Battle against banking deserts in Baltimore

Baltimore Brew, October 23, 2017: One branch’s closure sparks a battle against “banking deserts” in Baltimore

“Bank branches are there to manage a community’s wealth as well as to reward the bank’s shareholders,” said John Taylor, president and CEO of the National Community Reinvestment Coalition.

“Yet those branches are often closed in order to create more profitability for the bank, even when those branches are viable, without consideration of what happens to people and businesses in those communities,” he said.

Taylor’s remarks came with the NCRC’s release earlier this year of a report that showed inner city and rural communities bore the brunt of the closures.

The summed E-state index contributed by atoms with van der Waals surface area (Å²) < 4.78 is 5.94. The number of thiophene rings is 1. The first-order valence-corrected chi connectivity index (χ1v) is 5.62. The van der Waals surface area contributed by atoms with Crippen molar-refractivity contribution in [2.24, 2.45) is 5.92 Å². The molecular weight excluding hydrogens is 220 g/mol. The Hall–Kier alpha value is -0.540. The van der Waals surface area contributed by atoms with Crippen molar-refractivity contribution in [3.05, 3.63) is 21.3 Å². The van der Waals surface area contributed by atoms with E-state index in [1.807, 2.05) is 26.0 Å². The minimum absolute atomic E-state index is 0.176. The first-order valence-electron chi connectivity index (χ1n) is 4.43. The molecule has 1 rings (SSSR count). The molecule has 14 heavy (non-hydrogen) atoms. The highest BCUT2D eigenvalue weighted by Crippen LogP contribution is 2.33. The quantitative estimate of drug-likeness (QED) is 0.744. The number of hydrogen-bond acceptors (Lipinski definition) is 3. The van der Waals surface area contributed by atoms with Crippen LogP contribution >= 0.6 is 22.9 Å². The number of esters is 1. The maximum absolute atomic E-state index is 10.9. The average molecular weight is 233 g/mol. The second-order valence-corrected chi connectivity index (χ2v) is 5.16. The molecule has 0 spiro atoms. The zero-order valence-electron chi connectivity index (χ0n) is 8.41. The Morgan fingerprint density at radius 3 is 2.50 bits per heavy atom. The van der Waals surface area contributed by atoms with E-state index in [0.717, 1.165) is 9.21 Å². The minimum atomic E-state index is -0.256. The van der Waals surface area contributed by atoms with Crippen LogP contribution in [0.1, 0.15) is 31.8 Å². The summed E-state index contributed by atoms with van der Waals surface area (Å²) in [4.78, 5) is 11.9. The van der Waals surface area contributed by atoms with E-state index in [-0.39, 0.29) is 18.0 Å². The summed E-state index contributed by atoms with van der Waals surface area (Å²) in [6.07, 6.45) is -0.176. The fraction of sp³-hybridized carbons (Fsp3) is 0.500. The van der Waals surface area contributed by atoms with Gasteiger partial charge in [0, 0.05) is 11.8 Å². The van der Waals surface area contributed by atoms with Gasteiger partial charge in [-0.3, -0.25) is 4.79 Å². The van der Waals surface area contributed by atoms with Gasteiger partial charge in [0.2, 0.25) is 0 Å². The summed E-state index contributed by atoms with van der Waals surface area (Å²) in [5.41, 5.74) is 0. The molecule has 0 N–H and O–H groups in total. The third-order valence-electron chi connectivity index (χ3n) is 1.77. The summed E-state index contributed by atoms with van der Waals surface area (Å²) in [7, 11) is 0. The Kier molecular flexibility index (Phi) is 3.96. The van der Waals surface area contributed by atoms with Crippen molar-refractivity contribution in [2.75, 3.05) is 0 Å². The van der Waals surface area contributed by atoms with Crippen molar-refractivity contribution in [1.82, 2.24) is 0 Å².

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Redlining and Neighborhood Health

Before the pandemic devastated minority communities, banks and government officials starved them of capital.

Lower-income and minority neighborhoods that were intentionally cut off from lending and investment decades ago today suffer not only from reduced wealth and greater poverty, but from lower life expectancy and higher prevalence of chronic diseases that are risk factors for poor outcomes from COVID-19, a new study shows.

The new study, from the National Community Reinvestment Coalition (NCRC) with researchers from the University of Wisconsin–Milwaukee Joseph J. Zilber School of Public Health and the University of Richmond’s Digital Scholarship Lab, compared 1930’s maps of government-sanctioned lending discrimination zones with current census and public health data.

Table of Content

  • Executive Summary
  • Introduction
  • Redlining, the HOLC Maps and Segregation
  • Segregation, Public Health and COVID-19
  • Methods
  • Results
  • Discussion
  • Conclusion and Policy Recommendations
  • Citations
  • Appendix

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